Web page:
• 1964: Fiber-Optic Telecommunications: Fiber-optic telecommunications brought back Bell’s idea of using light waves to assist in telecommunications. Fiber-optic communications were better for communication over long distances due to less loss in signal strength compared to metal wires.

  • 1965: First North American Public Videophone Network: The videophone had been in development for decades by the time it was finally released to the public in North America. Despite all of the time, research, and effort that went into its development, it never found a market among the general public.
  • 1969: Computer Networking: The Advanced Research Projects Agency Network, or ARPANET, was one of the first foundations of the Internet. The first successful message was transmitted in October of 1969, which was simply the word “login.” By December of 1969, four connections were made on the ARPANET.
  • 1973: First Modern-Era Mobile (Cellular) Phone: The first cell phone call took place between Martin Cooper and his rival, Joel Engel, who worked at AT&T. Cooper simply told Engel that he was calling from a real cell phone. Although the first cell phone was a huge deal, it wasn’t ready for the general public just yet: It was unreasonably big for daily use, and it took 10 hours to recharge after only half an hour of use.
  • 1979: INMARSAT Ship-to-Shore Satellite Communications: Since satellite use had been made permissible in 1962, it allowed for safe ship-to-shore communication for seamen and ship passengers who happened to need to communicate with someone on land.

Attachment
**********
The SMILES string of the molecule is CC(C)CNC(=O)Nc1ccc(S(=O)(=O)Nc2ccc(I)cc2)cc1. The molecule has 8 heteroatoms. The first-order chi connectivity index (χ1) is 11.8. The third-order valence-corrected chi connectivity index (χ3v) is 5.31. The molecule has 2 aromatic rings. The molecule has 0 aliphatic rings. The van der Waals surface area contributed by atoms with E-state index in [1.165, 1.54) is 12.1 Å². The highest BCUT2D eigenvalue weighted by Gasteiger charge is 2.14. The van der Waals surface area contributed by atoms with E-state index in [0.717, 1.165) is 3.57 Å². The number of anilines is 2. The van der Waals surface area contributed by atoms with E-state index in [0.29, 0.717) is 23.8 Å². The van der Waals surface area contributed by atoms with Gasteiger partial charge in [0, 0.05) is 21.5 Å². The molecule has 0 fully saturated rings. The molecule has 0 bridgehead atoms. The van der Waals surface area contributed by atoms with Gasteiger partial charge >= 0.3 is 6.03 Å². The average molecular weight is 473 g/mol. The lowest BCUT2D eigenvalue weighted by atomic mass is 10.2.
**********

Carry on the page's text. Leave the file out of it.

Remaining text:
• 1981: First Mobile (Cellular) Phone Network: The first cell phone network was launched in 1979 in Tokyo, Japan, and by 1981, it had expanded throughout the country. Meanwhile, communication improved in Denmark, Finland, Norway, and Sweden by means of the Nordic Mobile Telephone system.
  • 1982: SMTP Email: As more computers were being connected by means of ARPANET, interest increased in finding ways to communicate with one another. Simple Mail Transfer Protocol, or SMTP, email was first implemented in 1982 by Jon Postel.

  • 1983: Internet: The Internet officially came into existence on Jan. 1, 1983. While ARPANET had made it possible to transmit data between multiple computers on the same network, switching from its previous network protocols to Internet Protocol (IP) allowed for researchers to assemble a “network of networks” to compile what we now know as today’s Internet.
  • 1998: Mobile Satellite Hand-Held Phones: A company called Iridium launches a satellite phone network, allowing people all over the world to make phone calls from anywhere, whether or not a working cellular network is present there. While this technology is still useful in far-flung locations or during disasters when cell networks don’t work, by the time Iridium launched its product, cell phones were widely available and much cheaper, and sales could not make up for the massive investment they had made to get their system up and running.
  • 2003: VoIP Internet Telephony: Voice over Internet Protocol, or VoIP, is a relatively recent technology that has made calling over long distances affordable for almost everyone in the world.